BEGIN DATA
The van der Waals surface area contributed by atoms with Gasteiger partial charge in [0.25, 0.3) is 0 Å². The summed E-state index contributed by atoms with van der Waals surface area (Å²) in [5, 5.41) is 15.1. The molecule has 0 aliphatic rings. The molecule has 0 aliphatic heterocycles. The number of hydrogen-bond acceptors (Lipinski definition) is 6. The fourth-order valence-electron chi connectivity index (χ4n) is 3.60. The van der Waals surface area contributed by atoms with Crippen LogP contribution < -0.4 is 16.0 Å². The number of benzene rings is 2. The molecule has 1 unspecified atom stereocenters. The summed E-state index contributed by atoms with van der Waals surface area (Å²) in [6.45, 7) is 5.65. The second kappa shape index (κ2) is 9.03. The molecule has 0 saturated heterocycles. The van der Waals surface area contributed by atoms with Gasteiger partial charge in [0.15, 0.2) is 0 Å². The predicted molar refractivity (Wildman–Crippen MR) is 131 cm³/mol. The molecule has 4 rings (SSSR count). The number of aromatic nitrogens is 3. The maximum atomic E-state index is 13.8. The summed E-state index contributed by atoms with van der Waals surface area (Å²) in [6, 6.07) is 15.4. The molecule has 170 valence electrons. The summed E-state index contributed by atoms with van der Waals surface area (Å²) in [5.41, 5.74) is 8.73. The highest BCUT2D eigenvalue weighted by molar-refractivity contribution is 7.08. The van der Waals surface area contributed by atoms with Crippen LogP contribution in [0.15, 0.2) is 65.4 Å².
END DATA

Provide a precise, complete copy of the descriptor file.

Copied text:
The van der Waals surface area contributed by atoms with Gasteiger partial charge in [0.25, 0.3) is 0 Å². The summed E-state index contributed by atoms with van der Waals surface area (Å²) in [5, 5.41) is 15.1. The molecule has 0 aliphatic rings. The molecule has 0 aliphatic heterocycles. The number of hydrogen-bond acceptors (Lipinski definition) is 6. The fourth-order valence-electron chi connectivity index (χ4n) is 3.60. The van der Waals surface area contributed by atoms with Crippen LogP contribution < -0.4 is 16.0 Å². The number of benzene rings is 2. The molecule has 1 unspecified atom stereocenters. The summed E-state index contributed by atoms with van der Waals surface area (Å²) in [6.45, 7) is 5.65. The second kappa shape index (κ2) is 9.03. The molecule has 0 saturated heterocycles. The van der Waals surface area contributed by atoms with Gasteiger partial charge in [0.15, 0.2) is 0 Å². The predicted molar refractivity (Wildman–Crippen MR) is 131 cm³/mol. The molecule has 4 rings (SSSR count). The number of aromatic nitrogens is 3. The maximum atomic E-state index is 13.8. The summed E-state index contributed by atoms with van der Waals surface area (Å²) in [6, 6.07) is 15.4. The molecule has 170 valence electrons. The summed E-state index contributed by atoms with van der Waals surface area (Å²) in [5.41, 5.74) is 8.73. The highest BCUT2D eigenvalue weighted by molar-refractivity contribution is 7.08. The van der Waals surface area contributed by atoms with Crippen LogP contribution in [0.15, 0.2) is 65.4 Å².